The move toward alternative transportation options requires significant new thinking and lots of failed experimentation. But all that experimentation does sometimes lead to monumental discoveries. This week on Gas2, our top stories focused on innovators who were trying out different routes to make green transportation more efficient.
First, there are the researchers at Drexel University who say they’ve come up with an experimentation method of achieving very high electronic conductivity with a two-dimensional material; if all goes as planned, it will produce much faster battery charging. Then there are the folks over at Sono Motors, whose experimentation has resulted in a car that adds 18 miles of range due to roof, hood, and rear hatch covered in in monocrystalline silicon solar cells.
A company called Continental is delving into experimentation that has the potential to reduce NOx emissions by 60% through a 48 volt electrical volt system. And, speaking of diesel, VW’s epiphanies about fossil fuels have led it to announce that, by 2025, at least one-quarter of the cars it sells will be electric, which will require a significant expansion of lithium-ion battery cell production.
The Hyperloop — that futuristic pod that travels through a tube in partial vacuum — was back in the news, after a successful test run at relatively low speeds. Here are those stories and more on this week’s edition of the “Gas2 Week in Review.”
A new highly conductive two-dimensional material may allow ordinary batteries to charge as fast as supercapacitors and, yet, have the energy storage potential of a conventional battery. The key is having more places to store electrons than today’s generation of electrodes, so that more electron storage would equal more electrical energy stored and transmitted. The researchers at Drexel say that, when ions actually reach their destination at fast charging rates, rapid charging “on the order of a few seconds or less” can result.
An Indiegogo crowd funding campaign last year raised over a half million dollars and made possible the Sono Motors Sion, a vehicle which has its hood, roof, and rear hatch covered with monocrystalline 21% efficient silicon cells. On a sunny day, the eight millimeter thick solar cells, which are embedded in a polycarbonate layer that is shatterproof, weather resistant, and light in weight, can generate enough electricity to add 18 miles of range. The Sion can also be 80% charged using an AC outlet in about 30 minutes.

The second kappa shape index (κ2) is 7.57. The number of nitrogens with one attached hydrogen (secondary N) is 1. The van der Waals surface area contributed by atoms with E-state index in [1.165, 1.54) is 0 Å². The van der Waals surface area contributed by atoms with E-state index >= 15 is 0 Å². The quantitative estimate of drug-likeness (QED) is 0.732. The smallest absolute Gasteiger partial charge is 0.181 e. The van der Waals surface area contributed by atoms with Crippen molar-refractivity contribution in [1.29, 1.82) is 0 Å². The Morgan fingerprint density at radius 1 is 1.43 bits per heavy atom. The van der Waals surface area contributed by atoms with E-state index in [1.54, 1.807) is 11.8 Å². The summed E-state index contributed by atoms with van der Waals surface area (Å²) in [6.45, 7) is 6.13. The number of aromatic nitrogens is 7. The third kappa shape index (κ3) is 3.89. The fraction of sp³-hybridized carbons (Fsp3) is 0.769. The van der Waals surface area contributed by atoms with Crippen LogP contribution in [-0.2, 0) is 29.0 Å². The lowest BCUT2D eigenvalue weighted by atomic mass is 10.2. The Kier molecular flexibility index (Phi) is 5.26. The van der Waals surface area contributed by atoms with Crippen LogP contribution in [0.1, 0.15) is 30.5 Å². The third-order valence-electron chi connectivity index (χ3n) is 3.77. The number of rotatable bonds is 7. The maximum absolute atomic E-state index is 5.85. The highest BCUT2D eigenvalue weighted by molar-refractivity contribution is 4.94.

Diesel engines create more nitrous oxide (NOx) pollutants than gasoline engines due primarily to higher combustion temperatures and pressures. The urea injection system that most manufacturers use to control NOx emissions requires complex and expensive hardware. Continental’s experimentation may have yielded a 60% reduction in emissions through a 48 volt electrical system that promotes rapid heating of the catalytic converter. So, rather than the usual catalytic converter, which depends on the engine to elevate temperature, Continental’s approach uses electricity rather than the engine. That means the catalyst reaches optimal heat levels much more quickly and achieves high efficiency NOx reductions. Yes, this may be a small move in a dead-end fossil fuel-dependent industry, but who knows where experimentation like this could lead?
Contrary to most insiders who assert that a weak charging infrastructure is the greatest obstacle to mass EV adoption, Ulrich Eichhorn, head of research and development for Volkswagen, says that what the automotive industry needs is more batteries. By 2025, for example, VW expects 25% of its catalog to be powered by batteries. “We will need more than 200 gigawatt-hours,” he stated, which is a leap from the 150 gigawatt hour level the company cited last year. If other car manufacturers follow VW’s lead and evolve into one-quarter EV sales within the decade, it would require forty new Gigafactories to supple 1.5 terawatt-hours of lithium-ion battery cells each year. That’s a conservative estimate that doesn’t take into account the additional emerging demand for grid storage.
The word’s out — albeit a couple of months after the fact. Hyperloop One opened up its 500 meter long test track called DevLoop, inserted its 28 foot long Hyperloop pod, and accelerated to — wait for it— 70 mph. Underwhelmed? Don’t be, at least in the long run. This experimentation is the beginning of something that could be truly revolutionary. The Hyperloop accelerates using electromagnetic propulsion and mag-lev technology as it travels through a tube in partial vacuum. With many refinements on the way, the company hopes to achieve 250 miles per hour, and the theoretical speed limit for the Hyperloop is three times that speed. Eleven routes are in the planning stage in the U.S. for this ultrafast, futuristic transportation system.